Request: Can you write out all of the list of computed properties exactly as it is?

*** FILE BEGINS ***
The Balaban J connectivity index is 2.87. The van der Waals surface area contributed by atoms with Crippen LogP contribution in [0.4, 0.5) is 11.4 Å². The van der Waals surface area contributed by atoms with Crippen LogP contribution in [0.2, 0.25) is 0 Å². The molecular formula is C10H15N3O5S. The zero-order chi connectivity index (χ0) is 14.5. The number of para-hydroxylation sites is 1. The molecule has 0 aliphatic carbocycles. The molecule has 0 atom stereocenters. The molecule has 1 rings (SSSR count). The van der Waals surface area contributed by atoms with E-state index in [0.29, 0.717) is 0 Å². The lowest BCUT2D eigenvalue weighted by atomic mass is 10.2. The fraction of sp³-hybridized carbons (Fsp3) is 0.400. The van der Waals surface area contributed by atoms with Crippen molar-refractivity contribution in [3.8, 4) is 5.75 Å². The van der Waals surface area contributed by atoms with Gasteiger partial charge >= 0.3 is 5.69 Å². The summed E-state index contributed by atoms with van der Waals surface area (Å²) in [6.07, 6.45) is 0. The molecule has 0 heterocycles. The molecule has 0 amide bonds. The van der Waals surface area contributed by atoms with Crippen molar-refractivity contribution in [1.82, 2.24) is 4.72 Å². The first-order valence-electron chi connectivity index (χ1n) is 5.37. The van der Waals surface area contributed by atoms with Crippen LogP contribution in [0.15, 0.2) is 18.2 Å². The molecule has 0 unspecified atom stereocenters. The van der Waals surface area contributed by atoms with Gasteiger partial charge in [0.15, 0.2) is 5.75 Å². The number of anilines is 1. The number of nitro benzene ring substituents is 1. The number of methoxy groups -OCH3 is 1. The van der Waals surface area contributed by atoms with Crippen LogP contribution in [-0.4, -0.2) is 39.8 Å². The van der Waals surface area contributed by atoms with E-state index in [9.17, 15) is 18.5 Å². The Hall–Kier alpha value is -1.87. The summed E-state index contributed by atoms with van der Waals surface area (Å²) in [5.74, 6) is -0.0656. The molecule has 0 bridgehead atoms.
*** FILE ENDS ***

The Balaban J connectivity index is 2.87. The van der Waals surface area contributed by atoms with Crippen LogP contribution in [0.4, 0.5) is 11.4 Å². The van der Waals surface area contributed by atoms with Crippen LogP contribution in [0.2, 0.25) is 0 Å². The molecular formula is C10H15N3O5S. The zero-order chi connectivity index (χ0) is 14.5. The number of para-hydroxylation sites is 1. The molecule has 0 aliphatic carbocycles. The molecule has 0 atom stereocenters. The molecule has 1 rings (SSSR count). The van der Waals surface area contributed by atoms with E-state index in [0.29, 0.717) is 0 Å². The lowest BCUT2D eigenvalue weighted by atomic mass is 10.2. The fraction of sp³-hybridized carbons (Fsp3) is 0.400. The van der Waals surface area contributed by atoms with Crippen molar-refractivity contribution in [3.8, 4) is 5.75 Å². The van der Waals surface area contributed by atoms with Gasteiger partial charge >= 0.3 is 5.69 Å². The summed E-state index contributed by atoms with van der Waals surface area (Å²) in [6.07, 6.45) is 0. The molecule has 0 heterocycles. The molecule has 0 amide bonds. The van der Waals surface area contributed by atoms with Crippen molar-refractivity contribution in [1.82, 2.24) is 4.72 Å². The first-order valence-electron chi connectivity index (χ1n) is 5.37. The van der Waals surface area contributed by atoms with Crippen LogP contribution in [0.15, 0.2) is 18.2 Å². The molecule has 0 unspecified atom stereocenters. The van der Waals surface area contributed by atoms with Gasteiger partial charge in [0.15, 0.2) is 5.75 Å². The number of anilines is 1. The number of nitro benzene ring substituents is 1. The number of methoxy groups -OCH3 is 1. The van der Waals surface area contributed by atoms with Crippen LogP contribution in [-0.4, -0.2) is 39.8 Å². The van der Waals surface area contributed by atoms with E-state index in [9.17, 15) is 18.5 Å². The Hall–Kier alpha value is -1.87. The summed E-state index contributed by atoms with van der Waals surface area (Å²) in [5.74, 6) is -0.0656. The molecule has 0 bridgehead atoms.